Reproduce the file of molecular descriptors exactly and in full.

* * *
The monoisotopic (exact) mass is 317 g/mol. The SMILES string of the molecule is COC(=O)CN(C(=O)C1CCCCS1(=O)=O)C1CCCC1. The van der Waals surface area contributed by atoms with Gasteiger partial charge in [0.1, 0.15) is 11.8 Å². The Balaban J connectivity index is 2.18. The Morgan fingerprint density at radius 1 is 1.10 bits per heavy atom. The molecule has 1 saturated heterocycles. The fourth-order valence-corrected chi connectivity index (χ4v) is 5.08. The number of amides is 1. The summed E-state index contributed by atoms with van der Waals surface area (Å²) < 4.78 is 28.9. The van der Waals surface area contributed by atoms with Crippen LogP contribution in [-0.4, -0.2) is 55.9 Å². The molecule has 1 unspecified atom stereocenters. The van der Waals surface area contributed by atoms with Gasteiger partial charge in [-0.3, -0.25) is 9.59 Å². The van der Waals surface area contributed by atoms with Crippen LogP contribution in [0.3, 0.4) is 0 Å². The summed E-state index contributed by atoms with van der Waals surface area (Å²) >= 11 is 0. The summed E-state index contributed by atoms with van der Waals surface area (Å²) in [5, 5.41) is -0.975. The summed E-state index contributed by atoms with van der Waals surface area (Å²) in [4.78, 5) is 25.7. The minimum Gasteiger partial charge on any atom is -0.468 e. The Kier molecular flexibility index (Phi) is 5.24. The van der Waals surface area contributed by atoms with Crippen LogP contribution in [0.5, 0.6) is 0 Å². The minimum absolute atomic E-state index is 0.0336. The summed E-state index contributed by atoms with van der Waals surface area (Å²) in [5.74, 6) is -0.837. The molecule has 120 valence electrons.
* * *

The monoisotopic (exact) mass is 317 g/mol. The SMILES string of the molecule is COC(=O)CN(C(=O)C1CCCCS1(=O)=O)C1CCCC1. The van der Waals surface area contributed by atoms with Gasteiger partial charge in [0.1, 0.15) is 11.8 Å². The Balaban J connectivity index is 2.18. The Morgan fingerprint density at radius 1 is 1.10 bits per heavy atom. The molecule has 1 saturated heterocycles. The fourth-order valence-corrected chi connectivity index (χ4v) is 5.08. The number of amides is 1. The summed E-state index contributed by atoms with van der Waals surface area (Å²) < 4.78 is 28.9. The van der Waals surface area contributed by atoms with Crippen LogP contribution in [-0.4, -0.2) is 55.9 Å². The molecule has 1 unspecified atom stereocenters. The van der Waals surface area contributed by atoms with Gasteiger partial charge in [-0.3, -0.25) is 9.59 Å². The van der Waals surface area contributed by atoms with Crippen LogP contribution in [0.3, 0.4) is 0 Å². The summed E-state index contributed by atoms with van der Waals surface area (Å²) >= 11 is 0. The summed E-state index contributed by atoms with van der Waals surface area (Å²) in [5, 5.41) is -0.975. The summed E-state index contributed by atoms with van der Waals surface area (Å²) in [4.78, 5) is 25.7. The minimum Gasteiger partial charge on any atom is -0.468 e. The Kier molecular flexibility index (Phi) is 5.24. The van der Waals surface area contributed by atoms with Crippen LogP contribution in [0.5, 0.6) is 0 Å². The minimum absolute atomic E-state index is 0.0336. The summed E-state index contributed by atoms with van der Waals surface area (Å²) in [5.74, 6) is -0.837. The molecule has 120 valence electrons.